Time is money, so speed is key.
As private investment in real estate becomes more widespread, the problem of loan defaults and the costs associated with foreclosed properties are bubbling to the surface. For many lenders, particularly those new to the industry, this is a problem they didn’t thoroughly anticipate. Now, they must figure out how to deal with it.
The first three articles in this series discussed how to minimize foreclosures and mitigate their impact on your loan portfolio. Up to this point, we’ve focused mostly on loan default prevention through underwriting and collateral monitoring, as well as asset preservation and the pre-foreclosure process. But, the occasional foreclosure is inevitable, and eventually those REOs end up in your portfolio—and on your books.
Try to Get Back on Track
The quicker you can dispose of those distressed assets, the less capital you will burn. The best-case scenario for a lender facing potential defaults is to get those loans back on track. As soon as a troubled loan shows up on your radar, you need to work closely with the borrower to help navigate whatever
challenges they’re facing.
In many cases, the borrower may be struggling to make interest payments or to pay off the loan, but if they are already marketing the property or have it under contract, it might make sense to extend the loan until the property is sold. It might even be beneficial to offer the borrower the option of a discounted payoff to avoid foreclosure. Breaking even or taking a slight haircut may be preferable to the losses you could incur by holding on to the property.
When a borrower has been unable to make timely interest payments or has struggled to keep construction progressing, it’s an indication they ran into unanticipated costs or delays that they didn’t have the experience or the capacity to overcome. These issues can result in insufficient cash flow or a protracted timeline, both of which put the project in jeopardy. As the lender, it’s now your job to decide if you should enter into a workout with the borrower or take control by foreclosure.
Once a loan is posted for foreclosure, you need to act quickly. Again, time is money, so speed is key when it comes to the disposition of distressed assets.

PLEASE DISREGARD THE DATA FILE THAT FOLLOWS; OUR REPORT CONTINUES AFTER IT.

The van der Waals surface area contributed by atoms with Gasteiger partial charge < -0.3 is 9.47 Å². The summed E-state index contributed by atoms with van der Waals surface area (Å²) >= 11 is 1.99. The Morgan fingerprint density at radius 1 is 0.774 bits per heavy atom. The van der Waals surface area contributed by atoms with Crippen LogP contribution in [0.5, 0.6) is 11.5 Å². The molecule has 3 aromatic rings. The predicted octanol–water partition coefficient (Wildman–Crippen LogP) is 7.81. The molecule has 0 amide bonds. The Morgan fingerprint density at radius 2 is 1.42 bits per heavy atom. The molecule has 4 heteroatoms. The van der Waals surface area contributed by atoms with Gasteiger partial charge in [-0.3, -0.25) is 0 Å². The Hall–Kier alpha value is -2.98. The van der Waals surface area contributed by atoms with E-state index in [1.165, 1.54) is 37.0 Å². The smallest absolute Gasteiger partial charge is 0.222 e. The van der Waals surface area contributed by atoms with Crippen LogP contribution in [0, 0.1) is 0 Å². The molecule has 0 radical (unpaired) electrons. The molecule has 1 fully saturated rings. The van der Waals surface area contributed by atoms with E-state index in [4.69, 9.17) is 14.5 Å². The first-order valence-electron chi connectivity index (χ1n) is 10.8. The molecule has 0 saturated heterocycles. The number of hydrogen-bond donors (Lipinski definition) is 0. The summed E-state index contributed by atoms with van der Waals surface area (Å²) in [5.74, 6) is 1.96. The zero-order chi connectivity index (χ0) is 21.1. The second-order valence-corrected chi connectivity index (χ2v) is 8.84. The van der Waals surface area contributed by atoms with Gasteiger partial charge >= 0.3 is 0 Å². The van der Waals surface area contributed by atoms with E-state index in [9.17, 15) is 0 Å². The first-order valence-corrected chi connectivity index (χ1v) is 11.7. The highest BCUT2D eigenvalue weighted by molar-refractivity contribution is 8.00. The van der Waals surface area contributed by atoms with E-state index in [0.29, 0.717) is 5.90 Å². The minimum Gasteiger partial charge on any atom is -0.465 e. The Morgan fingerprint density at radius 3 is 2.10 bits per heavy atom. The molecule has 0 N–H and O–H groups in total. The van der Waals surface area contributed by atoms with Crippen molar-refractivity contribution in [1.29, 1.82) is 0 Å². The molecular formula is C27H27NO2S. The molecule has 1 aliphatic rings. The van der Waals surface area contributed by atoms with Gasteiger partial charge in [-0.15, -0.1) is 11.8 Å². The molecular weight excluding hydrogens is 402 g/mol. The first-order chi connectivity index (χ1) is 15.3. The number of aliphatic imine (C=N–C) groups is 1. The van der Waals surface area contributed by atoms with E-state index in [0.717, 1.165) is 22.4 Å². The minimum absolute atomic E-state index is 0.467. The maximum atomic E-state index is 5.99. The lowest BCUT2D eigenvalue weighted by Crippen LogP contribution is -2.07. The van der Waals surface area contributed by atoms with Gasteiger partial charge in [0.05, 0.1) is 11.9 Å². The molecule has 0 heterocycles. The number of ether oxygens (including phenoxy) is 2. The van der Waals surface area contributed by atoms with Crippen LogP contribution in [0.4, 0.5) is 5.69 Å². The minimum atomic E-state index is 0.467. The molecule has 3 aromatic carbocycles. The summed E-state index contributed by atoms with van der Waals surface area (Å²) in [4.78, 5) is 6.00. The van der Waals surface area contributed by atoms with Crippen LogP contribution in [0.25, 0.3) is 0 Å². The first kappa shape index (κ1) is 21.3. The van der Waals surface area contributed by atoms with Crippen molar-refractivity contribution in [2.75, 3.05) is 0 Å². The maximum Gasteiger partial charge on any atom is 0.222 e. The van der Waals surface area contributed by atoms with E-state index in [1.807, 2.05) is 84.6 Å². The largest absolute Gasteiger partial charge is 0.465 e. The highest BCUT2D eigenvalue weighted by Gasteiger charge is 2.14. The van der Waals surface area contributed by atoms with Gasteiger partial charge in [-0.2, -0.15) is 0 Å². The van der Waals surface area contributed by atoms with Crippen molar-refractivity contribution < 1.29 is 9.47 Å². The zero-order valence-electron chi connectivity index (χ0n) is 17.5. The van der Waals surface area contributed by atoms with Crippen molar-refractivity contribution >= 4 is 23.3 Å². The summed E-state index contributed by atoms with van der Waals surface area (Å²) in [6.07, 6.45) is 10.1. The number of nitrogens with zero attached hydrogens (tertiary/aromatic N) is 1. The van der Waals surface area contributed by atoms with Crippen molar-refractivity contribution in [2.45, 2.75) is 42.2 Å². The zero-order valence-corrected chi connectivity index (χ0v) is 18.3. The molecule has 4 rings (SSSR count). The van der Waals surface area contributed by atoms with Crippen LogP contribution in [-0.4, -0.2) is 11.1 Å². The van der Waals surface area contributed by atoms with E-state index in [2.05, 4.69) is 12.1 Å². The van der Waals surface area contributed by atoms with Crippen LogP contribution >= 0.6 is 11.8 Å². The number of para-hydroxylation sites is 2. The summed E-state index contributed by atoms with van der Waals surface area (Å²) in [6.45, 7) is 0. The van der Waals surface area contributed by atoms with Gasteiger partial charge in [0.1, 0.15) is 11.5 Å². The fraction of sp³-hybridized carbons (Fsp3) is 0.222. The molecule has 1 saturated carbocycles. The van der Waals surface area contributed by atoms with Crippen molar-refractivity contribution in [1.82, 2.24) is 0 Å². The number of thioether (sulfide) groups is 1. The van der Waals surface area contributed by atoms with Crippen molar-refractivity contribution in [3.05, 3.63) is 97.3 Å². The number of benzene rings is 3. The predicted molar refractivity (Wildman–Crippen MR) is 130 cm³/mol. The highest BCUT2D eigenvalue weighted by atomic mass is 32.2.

If you’re a lender and you don’t have a loss-mitigation protocol, you may be setting yourself up for months or even years of carrying costs like property taxes and insurance, which can cannibalize any potential profits.
First, make sure all taxes and insurance on the property are up-to-date. Immediately following foreclosure, you should conduct some due diligence to estimate the value of the property. This evaluation includes reassessing the current market value of the property by reviewing the old appraisals and analyzing current market conditions.
You also need to determine the phase and quality of construction, so you know what else needs to be done to complete the project. If the borrower didn’t stick to the construction budget agreed upon during the underwriting phase, or their work is otherwise not up to par, you may have to devise a new budget for completion. This evaluation process should provide you with all the information you need to figure out what will be the best exit strategy for any given investment property.
Assess Your Options
Based on your assessment of the property, there are a few options available to you.
First, you can sell the property “as is” to an investor outright. There’s no shortage of real estate investors who already have capital at their disposal and just need to find the deals. Selling it “as is” typically is the quickest and often the most favorable option for a lender.
Second, if you can’t find an immediate buyer, take advantage of your borrower network and consider reoriginating a new loan on the property to another (more qualified) borrower. If you decide to do this, you can incentivize borrowers with better terms as compared to a typical loan, and you might agree to split profits or work out a profit waterfall with the borrower based on the final sale of the property. Whichever loss-mitigation strategy you decide to follow, it’s crucial to minimize the amount of money you spend on the property.
Sometimes, a foreclosed property might actually present an opportunity to make a profit instead of just mitigating losses. So, a third option is to have an experienced asset management team come in, complete construction and sell the finished property. This is when it’s beneficial to have asset management capabilities at your disposal.
In some cases, if the previous borrower adhered to the construction budget and scope of work but just couldn’t meet the timeline, you may be able to pick up where they left off and complete construction on the property according to the original plan while still achieving a profitable market value for the home. If the original plan doesn’t build the necessary value into the home, then you need to change course to ensure you can optimize what the home is worth. This strategy will usually involve rebudgeting the project or completely revising the scope of work and redeveloping the property appropriately.
Finally, if the project has gone completely off a cliff and the initial investment can’t be recovered by completing construction and selling the home, you might be able to still make a profit off the investment by completing the project and renting it.
Renting the property allows you to generate the regular interest payments you would expect and recover principal over time. And in the event of a housing market downturn, it is wise for investors to keep a portfolio of rental properties to generate income until home sales and property values pick up again. Then once the property is right-side-up, you can sell it and cash out whenever it makes sense to do so.